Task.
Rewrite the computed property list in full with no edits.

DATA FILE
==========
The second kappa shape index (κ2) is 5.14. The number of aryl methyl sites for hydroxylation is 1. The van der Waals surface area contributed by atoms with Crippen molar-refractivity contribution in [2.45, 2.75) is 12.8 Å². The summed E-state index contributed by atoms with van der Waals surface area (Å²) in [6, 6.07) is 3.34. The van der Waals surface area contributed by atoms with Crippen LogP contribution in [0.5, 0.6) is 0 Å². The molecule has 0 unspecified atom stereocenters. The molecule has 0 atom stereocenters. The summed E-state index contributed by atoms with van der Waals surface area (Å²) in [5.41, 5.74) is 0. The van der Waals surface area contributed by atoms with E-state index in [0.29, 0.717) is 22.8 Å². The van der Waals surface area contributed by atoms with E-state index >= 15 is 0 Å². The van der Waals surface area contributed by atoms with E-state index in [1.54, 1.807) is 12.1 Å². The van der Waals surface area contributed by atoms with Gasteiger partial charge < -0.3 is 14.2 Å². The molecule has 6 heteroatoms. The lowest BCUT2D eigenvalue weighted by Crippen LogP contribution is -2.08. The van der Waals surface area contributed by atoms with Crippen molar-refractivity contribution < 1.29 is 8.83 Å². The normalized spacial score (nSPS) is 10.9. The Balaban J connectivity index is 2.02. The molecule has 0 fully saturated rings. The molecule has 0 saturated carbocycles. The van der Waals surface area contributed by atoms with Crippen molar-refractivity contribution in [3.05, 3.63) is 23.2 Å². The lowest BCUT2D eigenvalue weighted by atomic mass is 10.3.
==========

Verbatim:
The second kappa shape index (κ2) is 5.14. The number of aryl methyl sites for hydroxylation is 1. The van der Waals surface area contributed by atoms with Crippen molar-refractivity contribution in [2.45, 2.75) is 12.8 Å². The summed E-state index contributed by atoms with van der Waals surface area (Å²) in [6, 6.07) is 3.34. The van der Waals surface area contributed by atoms with Crippen LogP contribution in [0.5, 0.6) is 0 Å². The molecule has 0 unspecified atom stereocenters. The molecule has 0 atom stereocenters. The summed E-state index contributed by atoms with van der Waals surface area (Å²) in [5.41, 5.74) is 0. The van der Waals surface area contributed by atoms with E-state index in [0.29, 0.717) is 22.8 Å². The van der Waals surface area contributed by atoms with E-state index >= 15 is 0 Å². The van der Waals surface area contributed by atoms with E-state index in [1.54, 1.807) is 12.1 Å². The van der Waals surface area contributed by atoms with Gasteiger partial charge < -0.3 is 14.2 Å². The molecule has 6 heteroatoms. The lowest BCUT2D eigenvalue weighted by Crippen LogP contribution is -2.08. The van der Waals surface area contributed by atoms with Crippen molar-refractivity contribution < 1.29 is 8.83 Å². The normalized spacial score (nSPS) is 10.9. The Balaban J connectivity index is 2.02. The molecule has 0 fully saturated rings. The molecule has 0 saturated carbocycles. The van der Waals surface area contributed by atoms with Crippen molar-refractivity contribution in [3.05, 3.63) is 23.2 Å². The lowest BCUT2D eigenvalue weighted by atomic mass is 10.3.